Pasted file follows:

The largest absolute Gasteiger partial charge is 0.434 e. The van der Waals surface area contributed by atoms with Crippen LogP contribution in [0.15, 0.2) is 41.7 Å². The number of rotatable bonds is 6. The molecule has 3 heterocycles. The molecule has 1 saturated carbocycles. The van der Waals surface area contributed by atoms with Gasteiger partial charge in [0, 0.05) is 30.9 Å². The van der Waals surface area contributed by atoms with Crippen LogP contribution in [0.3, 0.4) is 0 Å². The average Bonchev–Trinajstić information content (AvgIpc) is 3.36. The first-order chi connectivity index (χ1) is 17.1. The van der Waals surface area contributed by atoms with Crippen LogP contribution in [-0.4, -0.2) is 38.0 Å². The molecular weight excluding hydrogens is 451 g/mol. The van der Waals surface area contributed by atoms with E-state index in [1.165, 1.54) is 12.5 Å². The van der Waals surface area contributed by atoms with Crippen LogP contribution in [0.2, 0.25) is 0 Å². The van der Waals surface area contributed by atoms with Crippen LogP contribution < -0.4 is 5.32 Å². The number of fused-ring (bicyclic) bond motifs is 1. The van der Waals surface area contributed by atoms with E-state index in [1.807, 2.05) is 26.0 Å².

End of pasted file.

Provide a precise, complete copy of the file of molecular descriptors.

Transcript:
The largest absolute Gasteiger partial charge is 0.434 e. The van der Waals surface area contributed by atoms with Crippen LogP contribution in [0.15, 0.2) is 41.7 Å². The number of rotatable bonds is 6. The molecule has 3 heterocycles. The molecule has 1 saturated carbocycles. The van der Waals surface area contributed by atoms with Gasteiger partial charge in [0, 0.05) is 30.9 Å². The van der Waals surface area contributed by atoms with Crippen LogP contribution in [0.3, 0.4) is 0 Å². The average Bonchev–Trinajstić information content (AvgIpc) is 3.36. The first-order chi connectivity index (χ1) is 17.1. The van der Waals surface area contributed by atoms with Crippen LogP contribution in [-0.4, -0.2) is 38.0 Å². The molecular weight excluding hydrogens is 451 g/mol. The van der Waals surface area contributed by atoms with E-state index in [1.165, 1.54) is 12.5 Å². The van der Waals surface area contributed by atoms with Crippen LogP contribution in [0.2, 0.25) is 0 Å². The van der Waals surface area contributed by atoms with Crippen LogP contribution < -0.4 is 5.32 Å². The number of fused-ring (bicyclic) bond motifs is 1. The van der Waals surface area contributed by atoms with E-state index in [1.807, 2.05) is 26.0 Å².